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Mexico: aluminium tariff sends out shock waves

On April 22, the Mexican government imposed import tariffs on some 544 products to protect domestic industry. The shock was primary aluminium being slapped with a 35% tariff even though Mexico does not produce the metal. Aluminium billet, of which there is some domestic production but insufficient to meet demand, was made subject to a 20% tariff.  

Countries with a trade agreement with Mexico are exempt from these tariffs. However, those countries are not the leading suppliers of aluminium to Mexico. Therefore, companies with contracts for primary had to review whether traders could swap units for exempt origins, with the delay of shipments/adjustment in costs that implies. On the scrap side, some buyers chased material aggressively, especially grades that could be used as a substitute for primary. Others decided to wait until they could assess this new tariff’s implications or to see whether the government would backtrack.  

Aluminium associations have approached the government to request the removal of primary aluminium from the tariff list. While there is great hope the authorities will do this to avoid the collapse of the domestic industry, the tariff has yet to be removed at the time of writing.

This experience will surely make some companies increase their commitment to scrap as a hedge against trade tensions that are becoming more common with each new day. As policy and tariff volatility is clearly in the air, one risk is a knee-jerk reaction from Mexico of imposing a tariff on scrap exports in a bid to help Mexican consumers procure enough units. As has been shown time and again, this would not be efficient and would have a negative impact on the recovery of recyclable metals.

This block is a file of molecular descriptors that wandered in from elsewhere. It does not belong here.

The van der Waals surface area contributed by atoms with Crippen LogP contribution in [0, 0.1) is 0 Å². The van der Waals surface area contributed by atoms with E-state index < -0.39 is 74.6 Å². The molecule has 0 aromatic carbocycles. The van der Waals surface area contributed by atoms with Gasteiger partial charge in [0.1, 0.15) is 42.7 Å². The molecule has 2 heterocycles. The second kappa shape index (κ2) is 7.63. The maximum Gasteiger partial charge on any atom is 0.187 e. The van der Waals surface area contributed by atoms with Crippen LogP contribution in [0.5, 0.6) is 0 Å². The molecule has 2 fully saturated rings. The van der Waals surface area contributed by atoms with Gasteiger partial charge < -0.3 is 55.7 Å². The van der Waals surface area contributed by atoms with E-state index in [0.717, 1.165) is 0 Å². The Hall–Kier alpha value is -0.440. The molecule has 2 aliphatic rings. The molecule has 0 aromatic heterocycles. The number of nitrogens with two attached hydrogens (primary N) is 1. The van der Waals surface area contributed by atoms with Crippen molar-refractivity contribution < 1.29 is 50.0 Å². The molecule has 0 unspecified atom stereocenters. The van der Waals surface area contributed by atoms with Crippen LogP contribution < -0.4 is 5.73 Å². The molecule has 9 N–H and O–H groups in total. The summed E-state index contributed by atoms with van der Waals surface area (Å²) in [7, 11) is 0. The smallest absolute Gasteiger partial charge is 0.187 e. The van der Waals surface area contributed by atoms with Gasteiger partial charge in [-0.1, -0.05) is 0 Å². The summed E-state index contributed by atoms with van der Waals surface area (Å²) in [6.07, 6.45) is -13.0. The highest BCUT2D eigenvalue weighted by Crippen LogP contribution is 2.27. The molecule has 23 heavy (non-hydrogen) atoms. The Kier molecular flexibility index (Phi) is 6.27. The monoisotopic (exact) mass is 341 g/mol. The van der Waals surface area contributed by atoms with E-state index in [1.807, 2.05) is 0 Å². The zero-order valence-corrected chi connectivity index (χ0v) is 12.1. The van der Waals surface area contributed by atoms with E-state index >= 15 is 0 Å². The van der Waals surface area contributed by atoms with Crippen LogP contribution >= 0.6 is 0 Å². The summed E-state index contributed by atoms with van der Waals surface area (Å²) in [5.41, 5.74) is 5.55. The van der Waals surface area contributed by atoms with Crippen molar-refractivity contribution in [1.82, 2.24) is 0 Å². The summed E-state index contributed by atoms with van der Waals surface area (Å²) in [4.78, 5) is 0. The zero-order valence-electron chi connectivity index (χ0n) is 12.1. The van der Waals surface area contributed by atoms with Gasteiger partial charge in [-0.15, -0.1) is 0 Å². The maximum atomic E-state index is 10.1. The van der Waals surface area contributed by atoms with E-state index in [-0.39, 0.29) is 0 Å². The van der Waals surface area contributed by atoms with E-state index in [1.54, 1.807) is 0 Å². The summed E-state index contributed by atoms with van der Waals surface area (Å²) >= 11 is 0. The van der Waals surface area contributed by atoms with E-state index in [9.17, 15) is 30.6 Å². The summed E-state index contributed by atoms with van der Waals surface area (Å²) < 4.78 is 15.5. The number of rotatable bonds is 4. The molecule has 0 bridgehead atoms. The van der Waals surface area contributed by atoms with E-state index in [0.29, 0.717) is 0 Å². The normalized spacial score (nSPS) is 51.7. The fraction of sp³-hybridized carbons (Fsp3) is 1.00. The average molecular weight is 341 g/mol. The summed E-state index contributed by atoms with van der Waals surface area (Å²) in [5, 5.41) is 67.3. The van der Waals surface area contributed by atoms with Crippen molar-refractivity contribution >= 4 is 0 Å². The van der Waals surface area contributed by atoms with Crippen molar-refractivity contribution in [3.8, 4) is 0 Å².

On May 2, the US Department of Commerce imposed preliminary anti-dumping rates on imports of Mexican extrusions ranging from 9.18% to 82.03%. Surprisingly, China and Vietnam were handed lower rates, although American companies have usually accused those countries of unfair competition. The rates may change when a final decision is made in September. The Mexican government has not yet responded to this announcement and so it is not clear whether it will impose some kind of retaliatory tariffs since Mexico imports more extrusions than the volume it exports to the USA.  

Mexico will hold Presidential elections on June 2. With the two main candidates being women, the only certainty is that Mexico will have its first female President. The candidate leading in the polls belongs to the official party and her promise is to continue along the same route as the current government. The other candidate comes from a coalition of opposition parties that, in theory, have very different ideologies. In terms of the geopolitical scenario, it can be expected that the official candidate will continue to maintain a more neutral stance on world conflicts whereas her opponent would try to adopt an international policy that creates less friction with the USA.